CannaMed Pharmaceuticals plans to start “quick grow” construction
An empty wearhouse near Hebron may not look like much now, but some big changes will be happening soon.
Despite some pushback from the community, CannaMed Pharmaceuticals is forging ahead with new construction set for next month.
Angeline Nanni, the CEO CannaMed Pharmaceuticals says, “If you can imagine just rows of tables where you have seedlings. That’s what this is going to look like.”
The room Nanni and her business partner Jeff Siskind talked with 47 ABC in on Thursday may look like an empty warehouse space. But, it’ll soon be a “quick start” grow room for their company’s medical marijuana.
Nanni goes on, “We’ll have our water. All of our standard operating procedures will be written. We hope to get that completed within the next month.”
CannaMed’s grower from Colorado will be coming to set it up. It’s exactly what it sounds like, a room to “quickly start” growing medicinal cannabis.
The company has already submitted its growing license application. The state of Maryland will award them in two phases. To get past the first step, potential businesses have to fulfill a lot of requirements like correct zoning and financing. Nanni has no doubt CannaMed Pharmaceuticals will pass.
She goes on, “We want to make sure when the approvals come through we hit the ground running.”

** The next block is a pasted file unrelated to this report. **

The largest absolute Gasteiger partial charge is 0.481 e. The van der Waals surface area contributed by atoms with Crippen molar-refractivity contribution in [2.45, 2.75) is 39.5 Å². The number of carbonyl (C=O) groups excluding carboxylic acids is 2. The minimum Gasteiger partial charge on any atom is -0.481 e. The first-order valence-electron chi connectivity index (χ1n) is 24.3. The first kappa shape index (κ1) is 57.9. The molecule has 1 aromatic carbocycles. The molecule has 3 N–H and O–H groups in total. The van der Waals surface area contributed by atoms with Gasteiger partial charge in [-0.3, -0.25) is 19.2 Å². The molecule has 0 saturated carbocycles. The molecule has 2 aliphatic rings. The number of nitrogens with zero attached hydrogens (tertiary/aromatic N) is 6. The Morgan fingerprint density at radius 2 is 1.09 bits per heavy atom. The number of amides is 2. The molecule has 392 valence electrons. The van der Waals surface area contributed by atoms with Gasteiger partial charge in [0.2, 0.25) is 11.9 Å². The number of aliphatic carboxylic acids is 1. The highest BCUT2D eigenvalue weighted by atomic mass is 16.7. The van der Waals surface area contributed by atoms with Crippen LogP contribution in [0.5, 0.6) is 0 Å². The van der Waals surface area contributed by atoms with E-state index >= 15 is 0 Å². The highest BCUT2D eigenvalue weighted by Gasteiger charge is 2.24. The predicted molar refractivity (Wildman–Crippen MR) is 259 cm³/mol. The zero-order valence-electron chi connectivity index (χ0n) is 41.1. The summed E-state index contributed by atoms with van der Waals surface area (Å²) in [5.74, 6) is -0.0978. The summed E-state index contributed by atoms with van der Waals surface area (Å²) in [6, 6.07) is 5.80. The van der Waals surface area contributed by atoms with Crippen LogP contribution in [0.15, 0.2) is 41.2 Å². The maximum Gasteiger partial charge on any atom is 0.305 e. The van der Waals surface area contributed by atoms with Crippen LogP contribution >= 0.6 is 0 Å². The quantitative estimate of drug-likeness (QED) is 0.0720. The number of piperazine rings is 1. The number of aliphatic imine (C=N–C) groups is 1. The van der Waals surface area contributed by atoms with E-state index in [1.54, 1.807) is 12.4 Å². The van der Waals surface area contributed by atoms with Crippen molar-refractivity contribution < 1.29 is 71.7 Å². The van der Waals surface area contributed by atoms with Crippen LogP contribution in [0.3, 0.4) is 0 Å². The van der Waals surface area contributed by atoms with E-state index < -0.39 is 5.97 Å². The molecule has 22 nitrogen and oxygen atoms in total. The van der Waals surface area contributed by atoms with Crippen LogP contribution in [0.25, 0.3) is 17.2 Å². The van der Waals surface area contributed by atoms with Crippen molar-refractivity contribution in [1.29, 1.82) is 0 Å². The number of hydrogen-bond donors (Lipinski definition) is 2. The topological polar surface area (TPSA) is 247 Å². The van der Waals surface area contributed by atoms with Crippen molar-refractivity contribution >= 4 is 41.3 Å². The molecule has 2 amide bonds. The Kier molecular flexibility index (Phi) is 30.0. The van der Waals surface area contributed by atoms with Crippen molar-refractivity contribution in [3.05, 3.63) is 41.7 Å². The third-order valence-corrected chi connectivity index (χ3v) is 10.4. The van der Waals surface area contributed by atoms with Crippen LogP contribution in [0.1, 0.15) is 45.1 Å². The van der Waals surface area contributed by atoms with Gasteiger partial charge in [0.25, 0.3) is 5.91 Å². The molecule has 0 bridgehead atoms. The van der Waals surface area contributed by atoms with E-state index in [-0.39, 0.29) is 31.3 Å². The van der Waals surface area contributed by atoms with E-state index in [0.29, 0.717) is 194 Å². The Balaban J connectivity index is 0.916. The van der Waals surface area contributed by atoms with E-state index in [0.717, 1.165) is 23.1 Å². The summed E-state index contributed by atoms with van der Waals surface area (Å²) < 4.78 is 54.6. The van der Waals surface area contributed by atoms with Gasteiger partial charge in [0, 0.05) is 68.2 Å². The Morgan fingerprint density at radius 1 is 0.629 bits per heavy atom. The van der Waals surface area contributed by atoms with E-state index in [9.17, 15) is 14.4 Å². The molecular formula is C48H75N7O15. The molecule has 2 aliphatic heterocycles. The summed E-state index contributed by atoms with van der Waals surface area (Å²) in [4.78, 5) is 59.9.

However, this operation isn’t cheap. Jeff Siskind, chairman of CannaMed Pharmaceuticals says, “Our expenditure will be about $80,000 in equipment.”
About $30,000 in soft costs will be spent on top of that for things like electricity and labor. However for Siskind, a price can’t put on the opportunities that could come out of this venture. He’s not thinking just in terms of business, but medicine and research.
The state approves marijuana as medicine to treat a number of afflictions including chronic pain, multiple sclerosis, wasting syndrome, cancer, seizure and glaucoma.
To pass the second phase of approval, CannaMed Pharmaceuticals must essentially stay true to their phase one proposal. If and when that happens, the quick grow room and everything on its six-thousand square foot floor will be dedicated to research.
Siskind goes, “To develop aspects of medicinal use for the plant, no one is really doing it right now.”